After you, I insist

England's apologetic performance on the pitch could just be in keeping with our history, says Gary Day

July 8, 2010

There are many theories about why England are out of the World Cup. One is that they're crap. My own is that they suffer from a surfeit of politeness. As soon as they got the ball and saw a German running towards them, they said, "Oh, I'm sorry old chap, did you want it? Here you are then." And when the Germans headed towards the goal there were cries of "Make way there! This chap's trying to shoot for goodness' sake. Oh, I say. Well done, sir! Jolly good shot." And was it me, or did Matthew Upson apologise when he scored?

This is a very English trait. Or at least it used to be. You don't hear the phrase "manners maketh man" any more. So perhaps there is another reason for England's unwatchable awfulness as soon as they are required to play football instead of advertise Pringles. A commentator in one of last week's newspapers suggested that, unlike other teams, the English have no sense of national identity and that's why they lack direction on the pitch.

It's an interesting thesis. All the same, a strong sense of national identity didn't stop France and Italy from coming home early. In fact, it may have contributed to their exit from the competition. They played badly because they couldn't bear to be away from home.

Still, the state of English football is so dire that we should be prepared to consider any solution, even if that means dressing the team as St George and the opposition as dragons. Or if that is a little extreme, then Fabio should make his overpaid, underperforming squad watch some television. He could start with The Secrets of Westminster Abbey: A Time Team Special (Channel 4, Monday 28 June, 8pm). The title raised all kinds of expectations. Just like those experts who said England could win the World Cup or Andy Murray could win Wimbledon.

What possible secrets could the Abbey hold? The key to sporting success? How to reduce the deficit without destroying people's lives? We edged forward on our seats. The camera took us into the inner sanctum. We held our breath. The moment of unveiling had come. At first it was difficult to make out the shape before us. But gradually a small man emerged from the shadows to tell us that the Abbey was possibly Britain's most historic building. Was this the secret? That for all these years it had been the hiding place of Tony Robinson?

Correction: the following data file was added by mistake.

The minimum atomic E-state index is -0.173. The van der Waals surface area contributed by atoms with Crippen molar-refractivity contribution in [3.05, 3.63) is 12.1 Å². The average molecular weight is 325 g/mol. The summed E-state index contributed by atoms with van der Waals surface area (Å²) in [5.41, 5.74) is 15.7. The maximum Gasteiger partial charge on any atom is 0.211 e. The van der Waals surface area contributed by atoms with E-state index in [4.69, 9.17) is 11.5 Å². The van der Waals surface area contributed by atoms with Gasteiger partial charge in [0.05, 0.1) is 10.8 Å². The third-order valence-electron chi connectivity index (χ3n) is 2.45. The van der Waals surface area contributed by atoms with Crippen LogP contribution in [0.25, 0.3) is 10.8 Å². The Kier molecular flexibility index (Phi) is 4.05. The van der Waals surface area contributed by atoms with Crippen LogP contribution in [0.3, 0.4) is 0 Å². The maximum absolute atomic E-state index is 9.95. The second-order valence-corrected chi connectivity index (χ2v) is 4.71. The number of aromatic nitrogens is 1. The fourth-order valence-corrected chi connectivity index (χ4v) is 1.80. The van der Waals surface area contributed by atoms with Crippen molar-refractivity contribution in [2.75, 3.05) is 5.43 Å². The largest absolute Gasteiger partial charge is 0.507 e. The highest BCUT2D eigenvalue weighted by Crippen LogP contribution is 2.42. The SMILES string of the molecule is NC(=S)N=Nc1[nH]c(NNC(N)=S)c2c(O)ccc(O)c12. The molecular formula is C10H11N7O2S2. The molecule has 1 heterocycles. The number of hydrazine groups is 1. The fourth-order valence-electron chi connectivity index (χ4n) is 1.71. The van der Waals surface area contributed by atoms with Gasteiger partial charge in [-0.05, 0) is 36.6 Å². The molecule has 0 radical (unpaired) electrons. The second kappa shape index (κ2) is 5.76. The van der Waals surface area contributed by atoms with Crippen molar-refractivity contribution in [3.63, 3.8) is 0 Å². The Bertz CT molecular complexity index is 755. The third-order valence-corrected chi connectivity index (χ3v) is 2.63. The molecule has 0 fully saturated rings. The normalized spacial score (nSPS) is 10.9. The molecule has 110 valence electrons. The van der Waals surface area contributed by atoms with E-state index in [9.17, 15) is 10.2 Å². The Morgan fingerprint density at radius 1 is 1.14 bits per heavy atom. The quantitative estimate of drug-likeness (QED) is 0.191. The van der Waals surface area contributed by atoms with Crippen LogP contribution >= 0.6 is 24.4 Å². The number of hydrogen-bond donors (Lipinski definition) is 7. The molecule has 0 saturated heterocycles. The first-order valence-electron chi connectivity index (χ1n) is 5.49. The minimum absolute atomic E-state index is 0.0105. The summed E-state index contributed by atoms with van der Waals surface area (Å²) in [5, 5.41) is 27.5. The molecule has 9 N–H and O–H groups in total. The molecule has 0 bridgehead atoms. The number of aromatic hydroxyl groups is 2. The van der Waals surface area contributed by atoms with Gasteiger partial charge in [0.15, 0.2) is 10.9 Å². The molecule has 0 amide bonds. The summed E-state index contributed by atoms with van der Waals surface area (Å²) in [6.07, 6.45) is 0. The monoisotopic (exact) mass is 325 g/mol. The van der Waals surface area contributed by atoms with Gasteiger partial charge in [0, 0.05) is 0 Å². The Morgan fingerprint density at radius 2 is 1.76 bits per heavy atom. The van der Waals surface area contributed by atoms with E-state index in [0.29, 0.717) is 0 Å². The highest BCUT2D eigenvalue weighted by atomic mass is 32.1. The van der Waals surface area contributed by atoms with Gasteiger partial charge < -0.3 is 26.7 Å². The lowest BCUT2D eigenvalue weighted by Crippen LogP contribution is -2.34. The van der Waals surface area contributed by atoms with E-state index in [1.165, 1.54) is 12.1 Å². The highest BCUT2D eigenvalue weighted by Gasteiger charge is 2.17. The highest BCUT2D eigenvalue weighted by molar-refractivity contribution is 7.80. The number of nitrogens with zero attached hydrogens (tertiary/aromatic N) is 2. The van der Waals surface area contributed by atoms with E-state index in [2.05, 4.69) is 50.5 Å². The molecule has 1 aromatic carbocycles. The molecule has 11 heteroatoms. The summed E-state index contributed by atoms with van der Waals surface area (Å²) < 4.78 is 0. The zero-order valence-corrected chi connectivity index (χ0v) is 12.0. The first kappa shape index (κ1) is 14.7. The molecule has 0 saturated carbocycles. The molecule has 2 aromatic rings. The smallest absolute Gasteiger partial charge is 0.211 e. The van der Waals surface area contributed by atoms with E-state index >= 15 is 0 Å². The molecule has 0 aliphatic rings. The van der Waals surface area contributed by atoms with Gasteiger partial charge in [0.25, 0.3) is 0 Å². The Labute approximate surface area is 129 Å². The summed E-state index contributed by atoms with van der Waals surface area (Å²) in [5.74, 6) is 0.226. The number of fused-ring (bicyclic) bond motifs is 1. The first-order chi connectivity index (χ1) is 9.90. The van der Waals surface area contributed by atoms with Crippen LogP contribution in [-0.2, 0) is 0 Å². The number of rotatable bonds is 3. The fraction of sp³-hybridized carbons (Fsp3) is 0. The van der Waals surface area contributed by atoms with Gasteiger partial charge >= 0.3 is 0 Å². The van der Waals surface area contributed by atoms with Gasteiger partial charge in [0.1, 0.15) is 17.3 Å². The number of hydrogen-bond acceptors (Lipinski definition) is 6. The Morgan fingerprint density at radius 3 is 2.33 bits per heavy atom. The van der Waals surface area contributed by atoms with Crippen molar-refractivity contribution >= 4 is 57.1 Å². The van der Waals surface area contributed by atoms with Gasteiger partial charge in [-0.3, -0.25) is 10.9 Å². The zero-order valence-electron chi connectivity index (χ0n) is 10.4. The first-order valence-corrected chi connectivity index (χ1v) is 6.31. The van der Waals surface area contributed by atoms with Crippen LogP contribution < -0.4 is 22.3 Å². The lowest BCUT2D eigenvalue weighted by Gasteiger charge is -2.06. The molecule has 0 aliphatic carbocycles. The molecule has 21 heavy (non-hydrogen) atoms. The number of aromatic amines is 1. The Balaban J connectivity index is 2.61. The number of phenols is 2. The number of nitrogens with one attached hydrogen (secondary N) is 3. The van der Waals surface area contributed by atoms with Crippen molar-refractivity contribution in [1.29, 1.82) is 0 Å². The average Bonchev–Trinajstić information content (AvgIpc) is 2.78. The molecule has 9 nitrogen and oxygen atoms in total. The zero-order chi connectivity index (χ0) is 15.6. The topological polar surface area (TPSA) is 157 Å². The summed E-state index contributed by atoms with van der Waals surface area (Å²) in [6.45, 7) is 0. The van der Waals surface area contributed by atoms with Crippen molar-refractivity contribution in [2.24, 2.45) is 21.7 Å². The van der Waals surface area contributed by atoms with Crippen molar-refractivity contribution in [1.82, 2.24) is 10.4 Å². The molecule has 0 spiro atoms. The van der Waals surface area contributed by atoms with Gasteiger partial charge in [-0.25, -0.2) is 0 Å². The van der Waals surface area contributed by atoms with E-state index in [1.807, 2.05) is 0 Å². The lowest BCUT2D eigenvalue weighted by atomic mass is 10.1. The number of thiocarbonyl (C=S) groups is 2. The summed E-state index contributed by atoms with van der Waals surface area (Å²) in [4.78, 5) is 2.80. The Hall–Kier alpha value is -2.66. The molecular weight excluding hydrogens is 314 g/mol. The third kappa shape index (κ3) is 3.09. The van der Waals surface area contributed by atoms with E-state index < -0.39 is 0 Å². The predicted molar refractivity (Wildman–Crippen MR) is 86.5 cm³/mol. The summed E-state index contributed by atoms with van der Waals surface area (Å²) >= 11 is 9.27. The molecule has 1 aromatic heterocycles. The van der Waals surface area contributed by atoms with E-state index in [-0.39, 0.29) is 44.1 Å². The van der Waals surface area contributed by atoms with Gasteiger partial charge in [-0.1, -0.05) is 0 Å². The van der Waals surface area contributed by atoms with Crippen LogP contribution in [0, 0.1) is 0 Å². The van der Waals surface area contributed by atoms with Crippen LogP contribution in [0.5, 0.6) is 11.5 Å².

But not just me, Tony might have added modestly. Here you could also find the bones of Edward the Confessor, whose name was an improvement on that of his father Ethelred the Unready. With titles like that handed down the generations, it's no wonder that English stars fail to shine. And that's without taking into account Edward's tendency to duck difficult issues by delegating his power and taking refuge in his beloved minster.

Joanna Huntington from the University of Lincoln was on hand to tell us about this pale-skinned king. But the enormous crucifix round her neck suggested that she knew things about Tony that were hidden from the rest of us. She kept it pointed firmly at him as she described how Edward cured "a particularly unfortunate lumpy lady", a phrase worthy of being engraved on stone.

No less thought-provoking were some inlaid letters in the recently uncovered Cosmati pavement in front of the High Altar. "They seem to spell a message from another time that we can't read," sighed Tony. An expert, Professor Lindy Grant, was brought in to enlighten us. "It's about the end of time," she said, cheerfully. The central piece was beautiful, a rose dissolving in milk.

An X-ray of a portrait of Elizabeth showed a very different face from the one we can see with the naked eye. Older, heavier, her light going out. Yet this was the woman whose words steeled the English army to resist the Armada. If only she could have given a team talk to the England players as they prepared to face Germany.

Would Fabio's lads be bored by all this? They should take note. Tony concluded by telling us that the Abbey was a monument to the English love of ceremony and tradition, of order and continuity. An observation that may explain England's failure to win anything, ever.

Never mind, we've got Cliff Richard to cheer us up (An Audience with Cliff Richard (ITV3, Wednesday 30 June, 8pm). He's old enough to have sung at Edward's coronation. And both share what Joanna, with another of her eccentric expressions, called "increasing virginity". Various celebrities paid Cliff court, which he graciously accepted. Maybe Fabio should try him at the centre of the English defence. It's hard to see how any forward could keep possession of the ball or indeed himself once Cliff belts out a chorus of Bachelor Boy.

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